Sunday, 26 October 2008
Laugh, 'Mr Paxo'
...or, 'Ridi, pagliaccio'. And weep, those of you with any interest in a new take on the hoary old Cav 'n Pag double-bill who failed to catch the ENO production, for it was the final performance of the run I saw on Thursday (don't worry - it will surely be back another season). Anything Richard Jones attempts is worth seeing, love it or hate it, for its skewed or visionary approach; but I'd say, along with my friend the former ENO repetiteur and pianist to the stars Phillip Thomas, that this Pagliacci ranks among his most extraordinary shows yet.
The radical, but risky, premise was to commission writer Lee Hall to provide a completely overhauled English performing version. I guess Jones had the concept of turning the Italian travelling players into a group of English rep comedians and sitcom stars in the 1970s. Hall's 'translation' could have fallen flat with a lesser director, and I was delighted to be proved wrong in doubting that either could sustain the conceit convincingly when the players stage their harlequinade - here, a bedroom farce called 'Ding, Dong', along the lines of the long-running 'No Sex Please, We're British' (for some reason the poster on the wall of Matt Lucas's sleazy impresario in Little Britain, advertising 'Sex Please, We're Not British', makes me laugh whenever I think about it). The sequence of scenes - designed by the wonderful Ultz - that unfold behind the orange curtain are always surprising: the vividly recreated street scene outside a rep theatre in the north, where a little girl steps out of the crowd to do a delighted little line dance in homage to her TV idols; the stage and the auditorium where Nelly (Nedda) lives out her dreams; the four dressing rooms in one of which Kenny 'Mr Paxo' Evans (Canio) rages and weeps; and finally, the split-screen effect of both the auditorium and the stage, seen here in the second of four ENO production images by Robert Workman before the curtain rises on 'Ding, Dong':
Cavalleria Rusticana, a score with moments of surging passion but infinitely weaker musical and dramatic construction poses more problems: what to do with the half-hour of vignette preambles where absolutely nothing happens? Jones sets the action in a village hall-cum-storeroom for Alfio's comestibles, and turns the village people into joyless drones: was there a point being made that not all Italians, least of all Sicilians caught up in a vendetta mentality, are jolly and vivacious, just as not all Brits in the 1970s were buttoned-up and grey? Jones slightly overplays his hand in the constant presence of a young man with cerebral palsy playing another young man with cerebral palsy. Otherwise, nothing remarkable goes on here except for the claustrophobic crowding-in of the chorus in the small room and an especially nasty murder.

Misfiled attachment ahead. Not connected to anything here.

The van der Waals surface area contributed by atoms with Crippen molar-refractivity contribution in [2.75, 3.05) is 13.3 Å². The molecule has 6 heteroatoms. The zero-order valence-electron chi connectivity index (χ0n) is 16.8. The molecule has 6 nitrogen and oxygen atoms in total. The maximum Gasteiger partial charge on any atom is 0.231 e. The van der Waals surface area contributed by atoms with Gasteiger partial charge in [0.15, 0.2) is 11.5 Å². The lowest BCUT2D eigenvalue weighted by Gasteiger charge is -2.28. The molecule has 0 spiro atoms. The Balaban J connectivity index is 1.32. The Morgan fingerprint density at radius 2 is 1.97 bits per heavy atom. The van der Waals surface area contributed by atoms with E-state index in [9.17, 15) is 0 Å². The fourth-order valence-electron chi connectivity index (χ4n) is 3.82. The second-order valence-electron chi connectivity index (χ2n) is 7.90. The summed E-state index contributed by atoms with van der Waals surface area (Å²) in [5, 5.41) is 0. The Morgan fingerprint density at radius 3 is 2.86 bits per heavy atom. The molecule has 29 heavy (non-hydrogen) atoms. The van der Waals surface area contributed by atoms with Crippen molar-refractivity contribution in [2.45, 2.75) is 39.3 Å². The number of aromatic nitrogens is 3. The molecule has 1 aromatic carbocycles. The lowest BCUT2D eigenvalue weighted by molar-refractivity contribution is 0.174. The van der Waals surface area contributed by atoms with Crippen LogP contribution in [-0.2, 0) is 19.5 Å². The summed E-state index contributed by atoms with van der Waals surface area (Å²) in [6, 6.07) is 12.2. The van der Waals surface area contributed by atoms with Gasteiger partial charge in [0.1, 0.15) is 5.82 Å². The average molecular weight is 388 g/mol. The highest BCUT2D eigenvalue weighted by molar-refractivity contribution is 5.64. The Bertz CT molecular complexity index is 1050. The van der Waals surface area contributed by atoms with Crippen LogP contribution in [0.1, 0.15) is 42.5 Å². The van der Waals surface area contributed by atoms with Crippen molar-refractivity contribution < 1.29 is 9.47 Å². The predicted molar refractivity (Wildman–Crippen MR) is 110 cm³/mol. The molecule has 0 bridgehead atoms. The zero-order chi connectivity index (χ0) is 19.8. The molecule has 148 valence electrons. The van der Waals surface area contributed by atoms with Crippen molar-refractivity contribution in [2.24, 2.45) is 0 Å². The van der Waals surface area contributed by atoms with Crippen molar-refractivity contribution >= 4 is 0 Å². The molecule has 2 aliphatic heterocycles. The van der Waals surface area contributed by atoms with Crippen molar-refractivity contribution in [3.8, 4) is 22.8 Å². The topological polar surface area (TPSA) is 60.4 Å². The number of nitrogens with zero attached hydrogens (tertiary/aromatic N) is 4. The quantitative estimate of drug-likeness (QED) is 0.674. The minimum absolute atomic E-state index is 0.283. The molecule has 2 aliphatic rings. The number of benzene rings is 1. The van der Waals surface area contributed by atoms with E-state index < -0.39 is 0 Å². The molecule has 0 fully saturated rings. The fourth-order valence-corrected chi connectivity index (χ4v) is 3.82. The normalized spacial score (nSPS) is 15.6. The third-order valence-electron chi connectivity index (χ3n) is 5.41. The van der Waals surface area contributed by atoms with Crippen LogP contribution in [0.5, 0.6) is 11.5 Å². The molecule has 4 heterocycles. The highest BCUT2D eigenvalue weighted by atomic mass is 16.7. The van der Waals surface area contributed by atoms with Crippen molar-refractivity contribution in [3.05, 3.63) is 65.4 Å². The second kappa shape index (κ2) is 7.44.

Musically, both performances had their distinguished elements. In Cav, which started orchestrally very strikingly in Ed Gardner's hands but became rather stodgy, a million miles from what an Abbado or a Muti would make of it, there were a very nearly Italianate tenor Turiddu (Peter Auty, apparently the original treble voice for 'Walking in the Air' before Aled Jones did the commercial version) and a rather wild but not at all bad mezzo Santuzza (Ana Ibarra). Pag had a slightly wooden Kenny, Geraint Dodd, who did let rip with sobs in the voice for the big number but didn't spread the right psycopathic terror in the final scene. Nelly was another singer I'm happy to count as a friend, the ineffable Mary Plazas, who as usual provided the classiest legato singing of the evening and proved a surprisingly good comedienne in 'Ding, Dong'. Here she is surrounded by mute members of the company.
All hell was let loose on a certain website when I waxed lyrical over Christopher Purves's Tony. I'd already said that I thought he made a more appropriate Wozzeck on stage than the Lieder-lovely Matthias Goerne, and this brought some mockery from certain Brit-hating Americans who hadn't even seen him in the part. I should explain that I was completely ignorant of the irrational hatred directed against each and every British singer from those in the USA smarting (and probably with some justice, who knows) from the engagement of British administrators and singers when American ones might have got the job in question. About this I don't particularly care - why should I, when I don't live there? All I want is to note a performance that has moved or thrilled me, and since I happen to live in London that's just as likely to be a UK singer at ENO as an international artist at the Royal Opera. But this extolling of Purves's vivid theatrical skills - OK, no Fischer-Dieskau as a voice but certainly the next Andrew Shore as a stage animal - brought forth extraordinary bile on the site. One fanatic screamed in no less than half a dozen posts that I was provincial, like a weird old lady from Des Moines, that I didn't even know I was provincial, which made it hilariously funny.
Oh, enough already. I'm out of there (especially as the 'hostess' also has a weird thing about 'fucking Brits'). J has always told me that blog threads are a school playground where the bullies shout the loudest. And, sadly, for a second time, he's been proved right. The regrettable thing is that I really learned a great deal from half a dozen knowledgeable souls, exchanged ideas, bought or sought out recordings because others had said they were personal favourites (we did especially well out of a Margaret Price fan posting files which we were able to download). One of these interesting guys, correspondence with whom is to be found at the bottom of the previous entry, has also left in outrage at an especially vindictive attack on Renee Fleming's private life, and he suggests that I invite the wise few to join us here. Well, may they appear if they want to - but no screaming trolls, please: they shall be rebuked and redacted.